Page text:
6 minute read 4 May 2020
Tops of modern corporate buildings

How to build resilient workforces and workspaces

By EY Oceania

Multidisciplinary professional services organization

6 minute read 4 May 2020

For the first time in history, millions of people around the world have changed not just their physical location but their behaviour in order to work remotely during periods of isolation. The success of this endeavor has changed our idea of workplaces, and workforces, forever. 

Since COVID-19, working from home has become the norm for a huge portion of the workforce. Gone are the days of unconscious discrimination against workers asking for flexibility out of the office. Gone too are long commutes. But not permanently. Despite the global upheaval, some things remain true: that the most productive workplaces are the result of chemistry between people and place, and of having resilient staff, physical environments and organisational business models.   

“This concept of resilient working is one of the most pressing issues that we’re hearing coming back from particularly the C-suite, in terms of what is occupying their mind right now,” EY Global Real Estate Innovation Leader Selina Short said from her Sydney home.

“Clients are starting to think about everything from how to get people back to the office safely, and when they return, what life in an office will actually look like.”

Organisations with annual real estate footprint costs in the millions, or billions are necessarily reviewing their position as part of a broader suite of capital management measures. The possibility for reduced footprints is a natural response to seeing entire workforces move out of the office without any lasting detrimental impact to productivity.

One client said they weren’t expecting to need “anywhere near” as much space for their office teams and were running sums based on all their people working between one and three days from home each week, in perpetuity.  Others feel that something critical has been missing and are counting the days to get their teams back to the same location though with consideration as to how that space is used more effectively applying the lessons learned during the mass working from home experiment.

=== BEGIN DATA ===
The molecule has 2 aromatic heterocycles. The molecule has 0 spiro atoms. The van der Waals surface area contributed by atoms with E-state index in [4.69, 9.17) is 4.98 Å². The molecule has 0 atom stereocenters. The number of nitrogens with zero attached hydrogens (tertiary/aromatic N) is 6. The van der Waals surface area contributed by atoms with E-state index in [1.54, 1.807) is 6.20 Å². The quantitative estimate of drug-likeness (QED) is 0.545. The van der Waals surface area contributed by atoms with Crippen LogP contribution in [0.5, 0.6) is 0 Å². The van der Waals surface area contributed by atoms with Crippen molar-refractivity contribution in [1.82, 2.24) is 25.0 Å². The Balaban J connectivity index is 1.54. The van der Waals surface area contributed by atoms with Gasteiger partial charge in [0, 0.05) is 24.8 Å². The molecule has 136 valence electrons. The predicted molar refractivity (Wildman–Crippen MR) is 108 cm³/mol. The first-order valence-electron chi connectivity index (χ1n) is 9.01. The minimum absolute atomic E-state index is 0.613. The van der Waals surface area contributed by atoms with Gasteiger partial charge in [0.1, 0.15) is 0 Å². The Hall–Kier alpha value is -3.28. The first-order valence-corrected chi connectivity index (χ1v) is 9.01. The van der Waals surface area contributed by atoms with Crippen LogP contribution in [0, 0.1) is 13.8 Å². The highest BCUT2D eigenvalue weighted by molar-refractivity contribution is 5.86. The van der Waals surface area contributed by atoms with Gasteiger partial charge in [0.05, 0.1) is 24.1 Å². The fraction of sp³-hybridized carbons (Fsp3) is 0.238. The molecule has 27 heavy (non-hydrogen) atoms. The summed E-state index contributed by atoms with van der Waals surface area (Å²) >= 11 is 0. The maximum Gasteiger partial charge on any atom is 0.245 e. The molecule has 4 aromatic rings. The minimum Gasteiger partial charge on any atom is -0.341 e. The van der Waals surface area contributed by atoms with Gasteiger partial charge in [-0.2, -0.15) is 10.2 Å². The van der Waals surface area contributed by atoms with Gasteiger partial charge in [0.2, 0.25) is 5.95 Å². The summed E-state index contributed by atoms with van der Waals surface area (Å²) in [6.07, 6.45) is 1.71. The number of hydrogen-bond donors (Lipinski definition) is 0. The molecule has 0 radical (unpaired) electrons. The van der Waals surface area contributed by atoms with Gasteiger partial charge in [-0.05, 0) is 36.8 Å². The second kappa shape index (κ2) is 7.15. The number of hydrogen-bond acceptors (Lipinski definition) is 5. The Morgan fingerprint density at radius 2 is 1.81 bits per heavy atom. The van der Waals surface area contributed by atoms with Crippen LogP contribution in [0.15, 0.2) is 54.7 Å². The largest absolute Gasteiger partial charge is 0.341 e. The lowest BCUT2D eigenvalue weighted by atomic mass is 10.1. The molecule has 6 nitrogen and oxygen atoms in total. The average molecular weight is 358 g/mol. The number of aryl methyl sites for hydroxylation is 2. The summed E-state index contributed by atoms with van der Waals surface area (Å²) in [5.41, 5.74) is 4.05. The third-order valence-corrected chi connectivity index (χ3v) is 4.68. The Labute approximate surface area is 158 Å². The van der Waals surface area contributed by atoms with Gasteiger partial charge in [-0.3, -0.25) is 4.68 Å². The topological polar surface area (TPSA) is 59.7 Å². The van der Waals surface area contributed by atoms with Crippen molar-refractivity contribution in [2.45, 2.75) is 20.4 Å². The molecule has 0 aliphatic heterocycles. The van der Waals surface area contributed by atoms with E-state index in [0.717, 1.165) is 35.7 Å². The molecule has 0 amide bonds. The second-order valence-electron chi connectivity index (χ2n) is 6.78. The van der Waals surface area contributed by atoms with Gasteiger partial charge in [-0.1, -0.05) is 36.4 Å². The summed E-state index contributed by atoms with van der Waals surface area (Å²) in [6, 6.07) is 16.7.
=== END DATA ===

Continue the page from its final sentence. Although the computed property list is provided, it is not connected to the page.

But the health implications of COVID-19 has thrown a spanner in the works. It is no longer a simple equation of the more remote working there is, the less office space is required. The hangover from this pandemic is likely to be new expectations around what is considered appropriate social distancing in the workplace. And that has huge implications for office space and design. As another client said, “Our strategy was densification and desk sharing. Now we’re rethinking that.”

Just as surveillance and security stepped up after the September 11 terrorist attacks, COVID-19 will force us to trade off some privacy in exchange for [medical] safety and job security.
Selina Short
EY Oceania Real Estate, Hospitality and Construction Managing Partner

It’s also likely commercial buildings will henceforth be equipped with health monitoring technology as the norm. “We can safely assume a healthy building in the COVID-19 era is reliant on intense cleaning regimes, fresh air and natural light,” Short says. “But it will also be dependent on a host of technologies that, for the most part, we’ve resisted until now." 

This may include staggered start times and rostering, something many businesses have never done before. It will bring tracking apps into the work context so organisations can quickly identify where their people are and who they are working with; and whether people should be provided with their own personal protective equipment in the workplace. 

Resilient workplaces, resilient workforces

All organisations, whether with a staff of three, or 30,000 are having to take a position on not just how to return to work, when it starts happening in the coming months, but what the overall equation looks like for building workforce resilience.

Resilience in this context goes to three things, Short says:

  • consideration of the impact on the shock on people, jobs, skills and the future workforce;
  • a stable workplace and what a hybrid of remote and in-person work will look like, particularly if the in-person work happens in a socially distant office space; and
  • productivity and how organisations are going to come back and work smarter, automate, drive cost savings in the business to get through this phase of the recovery and then embed new productivity gains into the future.

 “Technology has allowed us to navigate our way through this crisis. I cannot imagine what this would have been like, ten or even five years ago. We will see a rush to further automation and implementation of smart systems to complement what organisations want to achieve for their people, place and productivity.”

As EY Partner Marco Maldonado says one thing is certain about the impact of COVID-19. It has cemented the fact that we are social in nature.